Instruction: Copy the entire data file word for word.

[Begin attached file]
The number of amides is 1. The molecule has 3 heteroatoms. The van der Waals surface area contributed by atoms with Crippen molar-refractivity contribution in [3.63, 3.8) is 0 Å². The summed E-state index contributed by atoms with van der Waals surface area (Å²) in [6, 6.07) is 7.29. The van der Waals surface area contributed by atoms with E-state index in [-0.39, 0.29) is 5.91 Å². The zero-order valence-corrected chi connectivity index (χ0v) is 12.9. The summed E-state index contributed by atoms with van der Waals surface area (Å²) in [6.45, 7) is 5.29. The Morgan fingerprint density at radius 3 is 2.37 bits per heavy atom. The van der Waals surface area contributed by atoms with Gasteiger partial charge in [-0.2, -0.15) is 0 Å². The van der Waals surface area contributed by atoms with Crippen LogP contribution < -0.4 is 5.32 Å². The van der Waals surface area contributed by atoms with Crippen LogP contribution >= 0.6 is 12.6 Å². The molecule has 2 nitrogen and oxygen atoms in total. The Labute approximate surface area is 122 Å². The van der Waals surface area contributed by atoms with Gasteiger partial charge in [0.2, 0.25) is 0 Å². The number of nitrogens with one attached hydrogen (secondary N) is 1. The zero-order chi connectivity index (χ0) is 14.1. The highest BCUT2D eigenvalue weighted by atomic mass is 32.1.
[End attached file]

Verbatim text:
The number of amides is 1. The molecule has 3 heteroatoms. The van der Waals surface area contributed by atoms with Crippen molar-refractivity contribution in [3.63, 3.8) is 0 Å². The summed E-state index contributed by atoms with van der Waals surface area (Å²) in [6, 6.07) is 7.29. The van der Waals surface area contributed by atoms with E-state index in [-0.39, 0.29) is 5.91 Å². The zero-order valence-corrected chi connectivity index (χ0v) is 12.9. The summed E-state index contributed by atoms with van der Waals surface area (Å²) in [6.45, 7) is 5.29. The Morgan fingerprint density at radius 3 is 2.37 bits per heavy atom. The van der Waals surface area contributed by atoms with Gasteiger partial charge in [-0.2, -0.15) is 0 Å². The van der Waals surface area contributed by atoms with Crippen LogP contribution < -0.4 is 5.32 Å². The van der Waals surface area contributed by atoms with Crippen LogP contribution >= 0.6 is 12.6 Å². The molecule has 2 nitrogen and oxygen atoms in total. The Labute approximate surface area is 122 Å². The van der Waals surface area contributed by atoms with Gasteiger partial charge in [0.2, 0.25) is 0 Å². The number of nitrogens with one attached hydrogen (secondary N) is 1. The zero-order chi connectivity index (χ0) is 14.1. The highest BCUT2D eigenvalue weighted by atomic mass is 32.1.